Palomar film explores loss, redemption, and awareness

Story by: Raisa Mursalin

“Shattered Dreams : Sex Trafficking in America,” a Palomar College TV Production, held its premiere on April 4 at the Howard Brubeck Theatre.

The film was comprised of interviews with three sex trafficking survivors who shared their stories and advice as well as interviews with experts such as:

  • Tina Paulson the Human Trafficking Program Director at the Association for the Recovery of Children
  • District Attorney Summer Stephan
  • California Assembly member Shirley Weber
  • Alex Trouteaud, Director of Policy and Research for Demand Abolition
  • San Diego County Sheriff William Gore
  • Jamie Gates, Director of the Center for Justice & Reconciliation at Point Loma Nazarene University
  • Alexis Kennedy, a forensic Psychologist at the University of Nevada Las Vegas
  • California Attorney General Xavier Becerra
  • Staca Shehan from the National Center for Missing and Exploited Children
  • Tera Hilliard, the President/CEO of Forgotten Children Inc.

Survivors Tyesa Harvey, Jaimee Johnson and Marjorie Saylor, recounted their heart wrenching experiences as they were forced to sell their bodies to meet a quota while facing violent situations and tried to leave on several different occasions.

Harvey grew up in a destructive environment and spent 17 years as a victim. She is now raising her children and going to school to earn her bachelor’s degree.

Saylor spent 8 years trying to leave and she now has a non-profit called The Well Path, which helps victims with housing and healing in an effort to avoid relapse.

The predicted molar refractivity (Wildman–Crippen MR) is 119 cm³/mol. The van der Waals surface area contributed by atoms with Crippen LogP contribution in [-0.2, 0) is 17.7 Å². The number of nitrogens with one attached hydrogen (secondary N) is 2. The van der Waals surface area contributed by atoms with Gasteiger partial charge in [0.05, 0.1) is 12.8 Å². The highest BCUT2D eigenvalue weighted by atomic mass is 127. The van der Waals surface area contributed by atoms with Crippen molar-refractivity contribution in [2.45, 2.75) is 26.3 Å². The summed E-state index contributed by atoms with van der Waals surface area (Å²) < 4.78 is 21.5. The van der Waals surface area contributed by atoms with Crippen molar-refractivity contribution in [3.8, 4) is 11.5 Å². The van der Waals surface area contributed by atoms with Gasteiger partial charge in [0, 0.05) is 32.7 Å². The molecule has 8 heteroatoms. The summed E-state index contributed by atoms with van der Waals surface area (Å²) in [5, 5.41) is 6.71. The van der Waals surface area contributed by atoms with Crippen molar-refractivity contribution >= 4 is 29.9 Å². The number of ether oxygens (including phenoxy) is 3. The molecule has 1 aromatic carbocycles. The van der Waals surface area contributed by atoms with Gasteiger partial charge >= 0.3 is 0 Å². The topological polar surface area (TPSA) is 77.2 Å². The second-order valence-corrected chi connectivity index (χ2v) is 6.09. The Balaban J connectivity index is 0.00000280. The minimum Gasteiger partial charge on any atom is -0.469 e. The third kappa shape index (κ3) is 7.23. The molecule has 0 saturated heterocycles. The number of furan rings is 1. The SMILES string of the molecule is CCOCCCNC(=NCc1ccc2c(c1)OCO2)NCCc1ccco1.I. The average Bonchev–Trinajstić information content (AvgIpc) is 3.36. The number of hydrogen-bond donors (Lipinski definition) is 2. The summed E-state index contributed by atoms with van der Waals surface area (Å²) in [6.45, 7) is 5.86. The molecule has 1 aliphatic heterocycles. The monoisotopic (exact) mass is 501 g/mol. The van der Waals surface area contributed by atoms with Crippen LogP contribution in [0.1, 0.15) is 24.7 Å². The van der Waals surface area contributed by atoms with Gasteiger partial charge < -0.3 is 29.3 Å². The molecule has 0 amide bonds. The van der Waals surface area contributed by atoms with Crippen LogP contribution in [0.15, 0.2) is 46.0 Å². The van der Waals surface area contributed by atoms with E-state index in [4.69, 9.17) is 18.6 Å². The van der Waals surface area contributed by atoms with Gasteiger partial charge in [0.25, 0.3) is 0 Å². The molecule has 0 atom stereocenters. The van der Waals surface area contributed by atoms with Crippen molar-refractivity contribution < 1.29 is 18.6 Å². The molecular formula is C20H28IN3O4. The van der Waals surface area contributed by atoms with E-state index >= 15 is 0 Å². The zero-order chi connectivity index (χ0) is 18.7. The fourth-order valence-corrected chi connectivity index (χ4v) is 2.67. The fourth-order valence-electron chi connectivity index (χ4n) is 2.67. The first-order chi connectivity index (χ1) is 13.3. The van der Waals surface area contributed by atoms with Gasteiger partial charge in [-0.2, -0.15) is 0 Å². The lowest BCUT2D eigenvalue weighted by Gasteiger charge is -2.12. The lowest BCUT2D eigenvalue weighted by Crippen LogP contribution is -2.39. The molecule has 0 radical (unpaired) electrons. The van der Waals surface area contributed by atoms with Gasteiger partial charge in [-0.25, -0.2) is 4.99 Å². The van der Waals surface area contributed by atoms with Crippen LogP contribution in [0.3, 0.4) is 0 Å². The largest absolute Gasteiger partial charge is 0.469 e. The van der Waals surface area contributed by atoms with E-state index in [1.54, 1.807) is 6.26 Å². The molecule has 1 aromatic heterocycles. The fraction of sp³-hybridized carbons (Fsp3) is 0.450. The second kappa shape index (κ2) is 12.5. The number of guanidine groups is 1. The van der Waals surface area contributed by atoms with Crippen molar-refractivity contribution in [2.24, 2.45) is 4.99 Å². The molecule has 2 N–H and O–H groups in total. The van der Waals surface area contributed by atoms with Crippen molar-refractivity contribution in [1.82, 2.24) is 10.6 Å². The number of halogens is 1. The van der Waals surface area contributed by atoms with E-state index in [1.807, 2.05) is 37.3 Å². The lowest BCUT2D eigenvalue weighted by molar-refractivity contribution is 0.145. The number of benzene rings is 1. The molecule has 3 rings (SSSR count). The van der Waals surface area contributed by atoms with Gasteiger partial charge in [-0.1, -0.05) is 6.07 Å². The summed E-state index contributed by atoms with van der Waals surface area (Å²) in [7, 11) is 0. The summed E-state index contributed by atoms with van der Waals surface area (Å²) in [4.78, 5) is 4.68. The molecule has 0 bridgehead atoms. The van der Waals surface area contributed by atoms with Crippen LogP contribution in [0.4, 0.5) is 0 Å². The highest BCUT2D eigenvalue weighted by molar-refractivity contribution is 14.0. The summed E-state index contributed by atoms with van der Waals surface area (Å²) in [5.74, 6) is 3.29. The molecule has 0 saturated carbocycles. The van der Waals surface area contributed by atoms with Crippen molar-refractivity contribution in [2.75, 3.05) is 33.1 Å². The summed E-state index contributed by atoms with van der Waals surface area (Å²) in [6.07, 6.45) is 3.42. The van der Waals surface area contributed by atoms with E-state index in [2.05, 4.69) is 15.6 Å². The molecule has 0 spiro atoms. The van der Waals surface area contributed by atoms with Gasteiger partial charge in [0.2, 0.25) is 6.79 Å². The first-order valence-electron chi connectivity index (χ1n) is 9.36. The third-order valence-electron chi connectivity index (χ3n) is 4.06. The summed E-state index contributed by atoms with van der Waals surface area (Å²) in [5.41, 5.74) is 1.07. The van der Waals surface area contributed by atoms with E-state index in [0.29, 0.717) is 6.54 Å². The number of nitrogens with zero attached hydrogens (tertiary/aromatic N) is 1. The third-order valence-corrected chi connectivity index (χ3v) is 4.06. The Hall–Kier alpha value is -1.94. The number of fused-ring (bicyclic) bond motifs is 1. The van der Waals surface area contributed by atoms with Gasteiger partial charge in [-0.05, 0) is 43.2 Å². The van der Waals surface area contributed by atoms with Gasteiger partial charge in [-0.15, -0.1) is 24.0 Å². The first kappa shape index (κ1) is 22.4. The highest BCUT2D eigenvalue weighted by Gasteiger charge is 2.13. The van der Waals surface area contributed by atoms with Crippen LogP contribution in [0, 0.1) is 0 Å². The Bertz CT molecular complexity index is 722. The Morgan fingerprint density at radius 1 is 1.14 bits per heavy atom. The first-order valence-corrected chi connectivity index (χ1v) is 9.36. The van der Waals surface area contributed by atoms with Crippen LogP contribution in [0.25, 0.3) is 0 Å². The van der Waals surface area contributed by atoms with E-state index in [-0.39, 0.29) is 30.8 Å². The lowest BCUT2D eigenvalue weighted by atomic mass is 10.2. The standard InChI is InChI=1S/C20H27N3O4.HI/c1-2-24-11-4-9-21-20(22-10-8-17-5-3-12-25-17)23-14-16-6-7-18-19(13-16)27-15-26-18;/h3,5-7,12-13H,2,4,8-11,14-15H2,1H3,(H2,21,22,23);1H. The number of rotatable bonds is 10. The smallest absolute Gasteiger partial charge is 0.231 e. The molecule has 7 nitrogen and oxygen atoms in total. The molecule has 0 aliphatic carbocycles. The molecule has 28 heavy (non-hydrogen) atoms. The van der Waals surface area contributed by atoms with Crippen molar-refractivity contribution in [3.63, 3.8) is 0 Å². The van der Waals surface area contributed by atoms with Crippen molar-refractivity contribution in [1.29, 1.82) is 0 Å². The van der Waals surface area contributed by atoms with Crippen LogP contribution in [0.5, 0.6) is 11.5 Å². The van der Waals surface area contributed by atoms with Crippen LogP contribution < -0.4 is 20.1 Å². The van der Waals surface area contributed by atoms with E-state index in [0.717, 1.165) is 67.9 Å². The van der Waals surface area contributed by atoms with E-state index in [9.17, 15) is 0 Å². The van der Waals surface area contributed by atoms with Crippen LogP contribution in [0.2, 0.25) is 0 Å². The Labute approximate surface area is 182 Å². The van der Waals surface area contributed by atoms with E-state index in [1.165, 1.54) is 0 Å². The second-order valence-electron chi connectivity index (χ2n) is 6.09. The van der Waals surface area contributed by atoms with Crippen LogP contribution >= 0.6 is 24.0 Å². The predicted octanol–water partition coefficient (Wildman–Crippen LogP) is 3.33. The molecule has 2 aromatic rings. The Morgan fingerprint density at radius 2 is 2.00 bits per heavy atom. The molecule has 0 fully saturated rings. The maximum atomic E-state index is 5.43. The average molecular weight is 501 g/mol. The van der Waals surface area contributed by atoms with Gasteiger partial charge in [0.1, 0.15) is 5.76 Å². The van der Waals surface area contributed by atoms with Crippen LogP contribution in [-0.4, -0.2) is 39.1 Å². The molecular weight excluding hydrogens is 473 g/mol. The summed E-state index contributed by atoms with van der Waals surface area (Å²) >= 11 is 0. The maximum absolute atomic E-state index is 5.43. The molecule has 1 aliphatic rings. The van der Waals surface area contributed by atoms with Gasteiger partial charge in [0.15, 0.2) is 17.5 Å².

Johnson, who spent 7 years trapped, is now the founder and CEO of Sister of the Streets which provides support for victims of sexual exploitation.

The film pointed out that this form of “modern-day slavery,” as dubbed by Summer Stephan, which carries a record high suicide rate and also imposes a hefty fine on the actual victims, whereas buyers are fined less if they get caught. Stephan also cited the increasing use of technology and social media which has made it easier for children to be targeted. The most requested age is 14 years old.

In a follow up discussion panel, director Bill Wisneski stated that the toughest part of creating this film was the emotional toll experienced by all those involved. The panel led by J.W. August also included Tina Paulson, Tyesa Harvey, Jaimee Johnson, Jamie Gates, and D.A. Summer Stephan. They elaborated on the fact that San Diego, which is a hub for tourists attending games, Comic- Con, and sports events, provides a center and create a demand for sex trafficking which is currently an $800 million-dollar industry.

Johnson also pointed out that awareness of issues is at an all-time high but actual shelters for victims have not sufficiently increased. Harvey also shared that her experience has impacted how she raises her children. She monitors what she says, does and what her children are exposed to as children model what they see. They both stated that dynamics affect why and how people enter this industry.

The film was nominated for best feature documentary at San Diego’s Film Week. More information about the film and resources can be found online at the film’s website, www.shattereddreamsfilm.com.

Author: TELESCOPE STAFF

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